THE IRISH government has approved additional regulation on the sale and advertising of e-cigarettes.
Under the new proposals, the sale of the devices and related nicotine inhaling products will be prohibited from self-deriving vending machines, from temporary or mobile premises and at places or events for children.
The advertising of e-cigarettes will also be prohibited on public transport, in cinemas and near schools.
The proposals will be incorporated into the Public Health (Tobacco and Nicotine Inhaling Products) Bill which is currently being drafted and is expected to be finalised and published before the end of the year.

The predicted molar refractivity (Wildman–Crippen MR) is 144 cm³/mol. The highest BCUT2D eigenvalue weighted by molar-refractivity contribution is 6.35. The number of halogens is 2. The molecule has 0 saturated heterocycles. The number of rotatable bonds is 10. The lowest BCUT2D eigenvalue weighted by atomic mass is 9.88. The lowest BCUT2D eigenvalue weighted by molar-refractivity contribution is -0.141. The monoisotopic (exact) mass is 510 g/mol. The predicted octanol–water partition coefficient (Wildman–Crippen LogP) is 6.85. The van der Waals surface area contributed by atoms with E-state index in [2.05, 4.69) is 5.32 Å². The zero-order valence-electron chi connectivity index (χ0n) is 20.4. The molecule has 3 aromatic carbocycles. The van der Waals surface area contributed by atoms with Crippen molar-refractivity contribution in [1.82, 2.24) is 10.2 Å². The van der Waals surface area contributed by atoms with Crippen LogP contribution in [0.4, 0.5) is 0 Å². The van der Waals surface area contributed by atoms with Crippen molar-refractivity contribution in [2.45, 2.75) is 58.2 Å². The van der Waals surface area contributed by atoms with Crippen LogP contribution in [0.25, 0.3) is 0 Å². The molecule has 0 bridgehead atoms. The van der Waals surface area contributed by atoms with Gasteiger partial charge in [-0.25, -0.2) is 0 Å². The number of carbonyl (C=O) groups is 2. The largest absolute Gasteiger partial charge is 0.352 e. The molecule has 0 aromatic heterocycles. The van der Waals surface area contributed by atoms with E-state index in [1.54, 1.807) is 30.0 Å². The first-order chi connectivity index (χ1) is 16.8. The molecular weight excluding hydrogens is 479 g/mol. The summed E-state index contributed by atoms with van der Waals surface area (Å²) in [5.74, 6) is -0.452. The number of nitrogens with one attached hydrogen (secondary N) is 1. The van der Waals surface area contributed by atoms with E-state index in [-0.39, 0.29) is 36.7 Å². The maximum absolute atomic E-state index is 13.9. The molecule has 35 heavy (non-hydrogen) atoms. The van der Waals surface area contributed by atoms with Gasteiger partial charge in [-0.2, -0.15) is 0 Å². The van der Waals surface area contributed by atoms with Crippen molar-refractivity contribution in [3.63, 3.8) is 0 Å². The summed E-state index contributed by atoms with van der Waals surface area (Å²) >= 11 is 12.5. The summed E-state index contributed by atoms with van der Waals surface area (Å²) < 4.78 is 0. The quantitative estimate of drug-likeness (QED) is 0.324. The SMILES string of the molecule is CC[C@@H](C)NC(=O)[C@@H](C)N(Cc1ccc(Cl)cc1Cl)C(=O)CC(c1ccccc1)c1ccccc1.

The same bill already contains measures to ban the sale of nicotine inhaling products to those aged under 18 and to introduce a licensing system for the retail sale of tobacco products and nicotine inhaling products.
Retailers found to be offending such measures will receive minimum suspension periods, and fixed penalty notices for offences will also be introduced.
Minister for Health Stephen Donnelly said the measures are "designed to protect our children and young people from starting to vape."
"We recognised that nicotine is a highly addictive drug, and we are acting today to make these products less accessible to our young people and to remove the advertising for these products fro our children's everyday lives."
Tobacco smoking kills about 4,500 in Ireland each year.
According to the World Health Organisation there are 16,000 different flavours of vapes, such as bubblegum and gummy bears, which are often enticing to children.